Deterioration of the Horn Antenna in Holmdel, New Jersey
The following letter, written by Allan Cook of Cleveland, Ohio, gives his account of the condition of the iconic Horn Antenna, located in Holmden, New Jersey. A more detailed account of his trip to the Horn Antenna site can be found here (pdf format).
Dear Sir or Madam:
The Bell Laboratories Horn Antenna in Holmdel, New Jersey stands as one of the most revered icons of Radio Astronomy and modern cosmology. By virtue of its skillful employment, Arno Penzias and Robert Wilson won the Nobel Prize for Physics for their discovery of the Cosmic Microwave Background Radiation. The same as with Edwin Hubble and the 100 inch Hooker Telescope at Mt. Wilson Observatory, the names Penzias and Wilson are rarely mentioned without a reference to the Horn Antenna. The purpose of this letter is to share, with as many people as possible, the sad story of what has been allowed to happen to this magnificent piece of engineering technology.
In May of 2010, I made the journey from Cleveland Ohio to Holmdel New Jersey with the sole purpose of seeing the Horn Antenna. What I found on arrival both saddened and maddened me. I found that the antenna had been sadly neglected and allowed deteriorate by those charged with the care of this National Historic Landmark, Alcatel-Lucent Technologies.
Upon returning home, I immediately contacted the National Park Service (NPS) and reported what I had seen. Although the NPS was sympathetic, I was informed that they have no enforcement power to assure that any landmark is actually maintained. They can make suggestions but it is up to the individual caretakers as to what recommendations they follow and which they ignore. This revelation came as a real surprise to me! My complaint did result in an ad hoc coat of paint and a few repairs but what is really needed is an on-going maintenance schedule. I heard nothing of plans for such a schedule. Without this commitment the Horn Antenna will inevitably return to the same, or worse, condition than it was in when I encountered it.
Faced with the above reality, I contacted the Smithsonian Institute to gauge their interest in acquiring the Horn Antenna as an exhibit. They informed me that both they and the National Radio Astronomy Observatory, in Green Bank, West Virginia, were previously and are currently interested in obtaining, and caring for, the antenna. The main obstruction to either organization making this acquisition was Alcatel-Lucent Technologies’ reluctance to donate the item. The very people entrusted with the Horn Antenna’s wellbeing are neither willing to providing the necessary care required by the antenna nor are they willing to give it to anyone who would be willing, and in an excellent position, to do so. These facts have moved me beyond frustration.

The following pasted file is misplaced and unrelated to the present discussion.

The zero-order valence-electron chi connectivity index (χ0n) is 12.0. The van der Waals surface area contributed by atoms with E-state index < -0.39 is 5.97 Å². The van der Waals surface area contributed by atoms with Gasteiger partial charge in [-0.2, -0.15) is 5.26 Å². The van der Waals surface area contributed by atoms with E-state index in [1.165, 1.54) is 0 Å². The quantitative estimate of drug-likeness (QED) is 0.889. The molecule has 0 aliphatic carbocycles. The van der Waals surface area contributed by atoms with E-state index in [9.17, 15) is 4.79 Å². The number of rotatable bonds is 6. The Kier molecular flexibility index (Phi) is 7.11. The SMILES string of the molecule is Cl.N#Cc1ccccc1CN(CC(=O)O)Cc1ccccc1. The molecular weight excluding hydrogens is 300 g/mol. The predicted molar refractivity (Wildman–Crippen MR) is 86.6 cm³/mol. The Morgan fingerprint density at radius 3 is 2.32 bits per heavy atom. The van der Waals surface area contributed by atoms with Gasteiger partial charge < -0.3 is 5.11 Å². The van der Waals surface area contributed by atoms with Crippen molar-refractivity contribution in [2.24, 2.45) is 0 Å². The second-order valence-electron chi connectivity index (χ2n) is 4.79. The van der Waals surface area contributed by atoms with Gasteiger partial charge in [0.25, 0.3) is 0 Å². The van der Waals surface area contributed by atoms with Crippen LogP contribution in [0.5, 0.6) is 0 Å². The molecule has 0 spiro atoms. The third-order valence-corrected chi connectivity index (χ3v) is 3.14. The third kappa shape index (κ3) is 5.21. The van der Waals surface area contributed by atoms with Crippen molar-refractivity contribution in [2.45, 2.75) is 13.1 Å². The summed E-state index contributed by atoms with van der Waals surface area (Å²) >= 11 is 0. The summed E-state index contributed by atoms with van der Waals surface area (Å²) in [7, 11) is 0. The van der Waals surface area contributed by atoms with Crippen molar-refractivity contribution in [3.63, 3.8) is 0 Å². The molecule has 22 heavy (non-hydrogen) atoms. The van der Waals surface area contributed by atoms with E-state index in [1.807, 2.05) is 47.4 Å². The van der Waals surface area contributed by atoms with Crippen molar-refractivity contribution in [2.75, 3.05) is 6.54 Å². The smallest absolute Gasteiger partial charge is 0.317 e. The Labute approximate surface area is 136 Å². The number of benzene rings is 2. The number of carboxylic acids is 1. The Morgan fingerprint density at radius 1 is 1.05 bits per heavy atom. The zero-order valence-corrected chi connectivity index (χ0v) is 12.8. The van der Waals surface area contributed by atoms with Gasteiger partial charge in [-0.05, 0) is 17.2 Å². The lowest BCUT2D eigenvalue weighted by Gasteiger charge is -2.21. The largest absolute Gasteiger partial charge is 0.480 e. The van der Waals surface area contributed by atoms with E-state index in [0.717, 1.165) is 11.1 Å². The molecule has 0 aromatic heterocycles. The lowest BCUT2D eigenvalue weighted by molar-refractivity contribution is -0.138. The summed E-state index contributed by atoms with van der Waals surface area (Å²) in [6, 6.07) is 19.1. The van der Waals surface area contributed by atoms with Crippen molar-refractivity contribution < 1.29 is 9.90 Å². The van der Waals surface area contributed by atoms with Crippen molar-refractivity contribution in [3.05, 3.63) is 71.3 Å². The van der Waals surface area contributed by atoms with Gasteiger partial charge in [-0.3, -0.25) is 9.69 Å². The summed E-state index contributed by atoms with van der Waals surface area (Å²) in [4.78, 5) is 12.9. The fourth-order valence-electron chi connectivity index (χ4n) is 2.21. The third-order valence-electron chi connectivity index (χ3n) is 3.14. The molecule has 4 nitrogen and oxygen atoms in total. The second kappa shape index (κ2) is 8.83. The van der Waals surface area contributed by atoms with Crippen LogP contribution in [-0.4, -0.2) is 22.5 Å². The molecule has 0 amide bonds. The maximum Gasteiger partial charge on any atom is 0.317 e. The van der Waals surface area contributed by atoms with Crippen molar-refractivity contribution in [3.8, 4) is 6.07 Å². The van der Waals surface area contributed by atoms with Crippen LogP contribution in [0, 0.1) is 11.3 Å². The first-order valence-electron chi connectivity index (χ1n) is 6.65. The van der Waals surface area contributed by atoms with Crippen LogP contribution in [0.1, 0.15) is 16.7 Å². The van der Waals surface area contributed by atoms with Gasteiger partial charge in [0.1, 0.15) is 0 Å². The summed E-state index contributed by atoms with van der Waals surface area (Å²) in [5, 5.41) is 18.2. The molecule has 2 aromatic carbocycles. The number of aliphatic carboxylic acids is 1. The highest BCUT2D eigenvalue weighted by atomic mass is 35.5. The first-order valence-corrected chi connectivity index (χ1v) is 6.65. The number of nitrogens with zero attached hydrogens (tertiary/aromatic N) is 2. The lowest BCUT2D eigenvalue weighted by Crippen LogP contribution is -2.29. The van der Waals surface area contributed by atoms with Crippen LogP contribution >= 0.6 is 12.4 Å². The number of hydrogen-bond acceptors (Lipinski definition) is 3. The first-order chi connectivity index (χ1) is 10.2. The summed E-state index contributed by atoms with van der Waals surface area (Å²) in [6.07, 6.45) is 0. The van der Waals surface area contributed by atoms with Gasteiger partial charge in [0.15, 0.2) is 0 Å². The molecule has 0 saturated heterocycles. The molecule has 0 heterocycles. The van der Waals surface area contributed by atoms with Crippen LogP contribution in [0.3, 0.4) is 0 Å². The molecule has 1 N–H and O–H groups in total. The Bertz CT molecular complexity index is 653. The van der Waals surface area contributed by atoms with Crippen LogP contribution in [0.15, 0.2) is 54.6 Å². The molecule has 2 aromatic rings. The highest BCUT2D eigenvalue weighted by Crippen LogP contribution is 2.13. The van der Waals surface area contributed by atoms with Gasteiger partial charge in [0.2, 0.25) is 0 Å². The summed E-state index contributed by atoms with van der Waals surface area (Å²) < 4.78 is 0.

I have reached the point where I don’t think that there is anything else that I, as an individual, can do to achieve my goal of having the Horn Antenna restored to and maintained in the condition that it was in when so adroitly used by Penzias and Wilson. Perhaps if others, who share my passion for astronomy and history, became aware of the situation and became, even peripherally involved, a momentum could be created that would change the dynamics of what is now a static situation. To this end, I am sending this letter to the many places that I am certain that my passion is shared, the astronomy clubs throughout the United States. I ask that you post this letter on your web site, include it in your newsletters and disseminate the information in any manner you have at your disposal. I also ask that as many people as possible contact Alcatel-Lucent Technologies in France and the United States and encourage them to donate the Horn Antenna to either the Smithsonian Institute or the National Radio Astronomy Observatory. Finally, I ask that these same people contact the National Park Service and share our concern with them.
It is my hope that someday, in the near future, I will be able to, again, visit the Horn Antenna but under the conditions such a historic instrument has earned and deserves.
Allan F. Cook